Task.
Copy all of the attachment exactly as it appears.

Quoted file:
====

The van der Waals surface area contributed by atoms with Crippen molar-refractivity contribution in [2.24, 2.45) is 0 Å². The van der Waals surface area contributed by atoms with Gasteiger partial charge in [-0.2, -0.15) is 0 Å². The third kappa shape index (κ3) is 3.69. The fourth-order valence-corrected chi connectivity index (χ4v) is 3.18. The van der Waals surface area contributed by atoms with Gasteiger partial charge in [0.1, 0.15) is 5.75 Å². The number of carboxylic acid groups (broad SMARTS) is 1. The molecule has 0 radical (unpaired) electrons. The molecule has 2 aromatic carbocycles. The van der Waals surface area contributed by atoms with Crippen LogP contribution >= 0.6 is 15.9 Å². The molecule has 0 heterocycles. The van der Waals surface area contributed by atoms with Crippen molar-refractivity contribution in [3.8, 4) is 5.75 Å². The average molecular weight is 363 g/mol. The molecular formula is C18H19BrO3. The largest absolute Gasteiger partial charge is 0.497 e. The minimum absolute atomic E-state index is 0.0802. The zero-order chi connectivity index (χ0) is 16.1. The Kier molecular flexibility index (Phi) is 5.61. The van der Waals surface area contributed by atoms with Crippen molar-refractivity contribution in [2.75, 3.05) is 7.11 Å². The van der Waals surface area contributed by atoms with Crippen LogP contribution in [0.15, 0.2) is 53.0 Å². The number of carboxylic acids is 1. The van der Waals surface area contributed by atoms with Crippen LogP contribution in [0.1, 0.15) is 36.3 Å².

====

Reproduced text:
The van der Waals surface area contributed by atoms with Crippen molar-refractivity contribution in [2.24, 2.45) is 0 Å². The van der Waals surface area contributed by atoms with Gasteiger partial charge in [-0.2, -0.15) is 0 Å². The third kappa shape index (κ3) is 3.69. The fourth-order valence-corrected chi connectivity index (χ4v) is 3.18. The van der Waals surface area contributed by atoms with Gasteiger partial charge in [0.1, 0.15) is 5.75 Å². The number of carboxylic acid groups (broad SMARTS) is 1. The molecule has 0 radical (unpaired) electrons. The molecule has 2 aromatic carbocycles. The van der Waals surface area contributed by atoms with Crippen LogP contribution >= 0.6 is 15.9 Å². The molecule has 0 heterocycles. The van der Waals surface area contributed by atoms with Crippen molar-refractivity contribution in [3.8, 4) is 5.75 Å². The average molecular weight is 363 g/mol. The molecular formula is C18H19BrO3. The largest absolute Gasteiger partial charge is 0.497 e. The minimum absolute atomic E-state index is 0.0802. The zero-order chi connectivity index (χ0) is 16.1. The Kier molecular flexibility index (Phi) is 5.61. The van der Waals surface area contributed by atoms with Crippen molar-refractivity contribution in [2.75, 3.05) is 7.11 Å². The van der Waals surface area contributed by atoms with Crippen LogP contribution in [0.15, 0.2) is 53.0 Å². The number of carboxylic acids is 1. The van der Waals surface area contributed by atoms with Crippen LogP contribution in [0.1, 0.15) is 36.3 Å².